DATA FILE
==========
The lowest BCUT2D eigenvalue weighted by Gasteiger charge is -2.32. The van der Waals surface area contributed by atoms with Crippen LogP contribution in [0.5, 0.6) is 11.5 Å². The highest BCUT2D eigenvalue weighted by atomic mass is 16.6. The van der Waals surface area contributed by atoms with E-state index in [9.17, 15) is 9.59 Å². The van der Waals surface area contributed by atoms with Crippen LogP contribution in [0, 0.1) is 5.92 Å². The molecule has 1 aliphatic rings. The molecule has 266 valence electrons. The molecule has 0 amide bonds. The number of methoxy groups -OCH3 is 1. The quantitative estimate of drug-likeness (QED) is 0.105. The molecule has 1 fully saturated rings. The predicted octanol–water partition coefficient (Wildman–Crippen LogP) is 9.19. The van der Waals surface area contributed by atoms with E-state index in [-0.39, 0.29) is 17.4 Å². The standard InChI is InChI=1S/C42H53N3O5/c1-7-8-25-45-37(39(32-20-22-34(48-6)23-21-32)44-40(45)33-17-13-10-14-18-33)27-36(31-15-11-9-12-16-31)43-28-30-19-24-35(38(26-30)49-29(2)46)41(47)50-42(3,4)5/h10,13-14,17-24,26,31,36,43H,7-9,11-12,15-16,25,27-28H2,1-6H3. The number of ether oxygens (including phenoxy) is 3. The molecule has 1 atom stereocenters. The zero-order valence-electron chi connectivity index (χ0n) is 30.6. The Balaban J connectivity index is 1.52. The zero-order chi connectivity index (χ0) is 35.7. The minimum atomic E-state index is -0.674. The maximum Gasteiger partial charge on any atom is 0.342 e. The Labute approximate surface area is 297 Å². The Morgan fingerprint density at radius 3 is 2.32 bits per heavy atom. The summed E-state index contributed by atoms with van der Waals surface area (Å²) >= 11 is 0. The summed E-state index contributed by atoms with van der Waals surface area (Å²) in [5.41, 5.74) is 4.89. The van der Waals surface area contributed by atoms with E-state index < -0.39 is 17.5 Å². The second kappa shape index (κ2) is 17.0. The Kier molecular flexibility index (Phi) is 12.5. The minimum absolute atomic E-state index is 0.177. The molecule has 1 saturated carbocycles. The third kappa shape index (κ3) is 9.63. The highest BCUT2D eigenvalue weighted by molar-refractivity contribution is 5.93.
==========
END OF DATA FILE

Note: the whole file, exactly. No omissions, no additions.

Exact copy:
The lowest BCUT2D eigenvalue weighted by Gasteiger charge is -2.32. The van der Waals surface area contributed by atoms with Crippen LogP contribution in [0.5, 0.6) is 11.5 Å². The highest BCUT2D eigenvalue weighted by atomic mass is 16.6. The van der Waals surface area contributed by atoms with E-state index in [9.17, 15) is 9.59 Å². The van der Waals surface area contributed by atoms with Crippen LogP contribution in [0, 0.1) is 5.92 Å². The molecule has 1 aliphatic rings. The molecule has 266 valence electrons. The molecule has 0 amide bonds. The number of methoxy groups -OCH3 is 1. The quantitative estimate of drug-likeness (QED) is 0.105. The molecule has 1 fully saturated rings. The predicted octanol–water partition coefficient (Wildman–Crippen LogP) is 9.19. The van der Waals surface area contributed by atoms with E-state index in [-0.39, 0.29) is 17.4 Å². The standard InChI is InChI=1S/C42H53N3O5/c1-7-8-25-45-37(39(32-20-22-34(48-6)23-21-32)44-40(45)33-17-13-10-14-18-33)27-36(31-15-11-9-12-16-31)43-28-30-19-24-35(38(26-30)49-29(2)46)41(47)50-42(3,4)5/h10,13-14,17-24,26,31,36,43H,7-9,11-12,15-16,25,27-28H2,1-6H3. The number of ether oxygens (including phenoxy) is 3. The molecule has 1 atom stereocenters. The zero-order valence-electron chi connectivity index (χ0n) is 30.6. The Balaban J connectivity index is 1.52. The zero-order chi connectivity index (χ0) is 35.7. The minimum atomic E-state index is -0.674. The maximum Gasteiger partial charge on any atom is 0.342 e. The Labute approximate surface area is 297 Å². The Morgan fingerprint density at radius 3 is 2.32 bits per heavy atom. The summed E-state index contributed by atoms with van der Waals surface area (Å²) >= 11 is 0. The summed E-state index contributed by atoms with van der Waals surface area (Å²) in [5.41, 5.74) is 4.89. The van der Waals surface area contributed by atoms with E-state index < -0.39 is 17.5 Å². The second kappa shape index (κ2) is 17.0. The Kier molecular flexibility index (Phi) is 12.5. The minimum absolute atomic E-state index is 0.177. The molecule has 1 saturated carbocycles. The third kappa shape index (κ3) is 9.63. The highest BCUT2D eigenvalue weighted by molar-refractivity contribution is 5.93.